A technology partnership headed up by composites specialist Nathan Armstrong, formerly founder and president of Motive Industries (maker of the Kestrel biocomposite car) who has been involved with 3-D printing since 1995 and ran a 3-D printing company in California, is working to develop a 3-D printing technology that will produce composite parts with continuous fiber reinforcement. Further, the technology, says Armstrong, would allow composites design engineers to bypass the traditional design iteration process and bring parts to fruition faster.
One of the limitations of 3-D printing to date, as far as composites have been concerned, has been that additive manufacturing systems – by virtue of their layered build-up production process — could only produce composite parts reinforced with discontinuous fibers. This limited the application potential of the technology and locked 3-D printing out of high-performance markets like aerospace, auto racing, robotics and medical applications.
Armstrong says the technology on which he is working employs a proprietary process that uses carbon fiber-reinforced thermoplastic filament that is “placed optimally and continuously” in a 6-axis printer in “free space” that allows the machine to produce, ultimately, a continuous fiber structure. The system also allows for more complex parts to be built with multiple parts that are subsequently consolidated together. Further, additional heads will allow in-process stitching and weaving of fibers.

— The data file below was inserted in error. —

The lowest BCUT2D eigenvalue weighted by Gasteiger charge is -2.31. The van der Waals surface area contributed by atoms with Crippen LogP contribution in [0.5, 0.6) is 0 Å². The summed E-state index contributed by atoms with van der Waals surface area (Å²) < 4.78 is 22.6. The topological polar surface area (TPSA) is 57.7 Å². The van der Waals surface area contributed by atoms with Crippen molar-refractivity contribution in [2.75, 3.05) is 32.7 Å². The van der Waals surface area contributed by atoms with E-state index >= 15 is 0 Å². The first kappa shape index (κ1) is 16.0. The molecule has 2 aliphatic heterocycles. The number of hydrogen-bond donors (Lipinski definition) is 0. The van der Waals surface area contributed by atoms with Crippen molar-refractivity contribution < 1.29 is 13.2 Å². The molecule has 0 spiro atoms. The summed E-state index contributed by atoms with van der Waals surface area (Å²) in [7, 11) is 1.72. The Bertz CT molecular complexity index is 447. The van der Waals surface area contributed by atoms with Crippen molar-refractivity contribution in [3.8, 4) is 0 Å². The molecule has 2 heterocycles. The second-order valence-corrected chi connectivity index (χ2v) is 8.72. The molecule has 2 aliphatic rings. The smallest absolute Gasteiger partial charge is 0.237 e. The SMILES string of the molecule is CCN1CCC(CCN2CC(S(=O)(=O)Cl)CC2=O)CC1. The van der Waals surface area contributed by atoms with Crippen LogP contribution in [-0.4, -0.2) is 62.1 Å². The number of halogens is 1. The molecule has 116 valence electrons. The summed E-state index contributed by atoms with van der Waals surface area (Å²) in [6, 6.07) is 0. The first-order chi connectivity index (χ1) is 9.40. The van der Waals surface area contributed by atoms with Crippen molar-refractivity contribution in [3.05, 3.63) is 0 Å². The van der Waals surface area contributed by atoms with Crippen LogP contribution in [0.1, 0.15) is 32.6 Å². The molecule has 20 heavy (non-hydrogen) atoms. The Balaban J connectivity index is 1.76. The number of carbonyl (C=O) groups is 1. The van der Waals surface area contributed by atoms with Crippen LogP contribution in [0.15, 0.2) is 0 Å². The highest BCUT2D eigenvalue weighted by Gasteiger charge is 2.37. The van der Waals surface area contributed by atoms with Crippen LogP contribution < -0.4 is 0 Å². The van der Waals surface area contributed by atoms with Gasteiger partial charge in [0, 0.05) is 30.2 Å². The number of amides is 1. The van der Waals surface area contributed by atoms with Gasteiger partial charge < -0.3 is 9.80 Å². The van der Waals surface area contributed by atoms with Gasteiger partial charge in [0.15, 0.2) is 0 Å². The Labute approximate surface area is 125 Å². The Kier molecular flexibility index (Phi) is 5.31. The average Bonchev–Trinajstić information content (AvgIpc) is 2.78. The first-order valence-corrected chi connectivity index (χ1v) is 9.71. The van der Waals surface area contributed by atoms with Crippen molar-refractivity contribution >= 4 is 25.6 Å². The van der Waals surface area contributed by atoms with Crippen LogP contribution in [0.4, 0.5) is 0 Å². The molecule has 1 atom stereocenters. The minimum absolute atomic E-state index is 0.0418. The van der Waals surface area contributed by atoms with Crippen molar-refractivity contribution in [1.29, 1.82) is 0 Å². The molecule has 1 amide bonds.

Parts coming out of the 3-D printer might be considered “green” and thus could require time in a pressurized tool with a heat cycle for consolidation. However, says, Armstrong, this process is still being tested and might only be required for high-performance parts.
The design aspect of this 3-D system also features innovations that Armstrong believes could change substantially how composite components are manufactured. Armstrong envisions the design process starting in any of a number of the structural optimization software packages on the market today. This design then would be fed into “feedback loop” software Armstrong has developed that iteratively calculates part optimization vs. fiber placement to make the part manufactureable in a 3-D free space. Once this feedback loop process is complete, the 3-D printing process can begin.
Armstrong argues that his feedback loop software obviates the need for typical design optimization. “It skips the entire traditional engineering design process and produces highly optimised parts with zero material waste,” he says. “I believe this is the future of manufacturing structural composite parts.”
This combined design/3-D printing system, Armstrong estimates, will come to market in a three- to five-year timeframe. In the meantime, he is seeking software partners to help finish developing the design process. He’s also seeking financial partners who want to invest in the effort. Armstrong can be reached at firstname.lastname@example.org.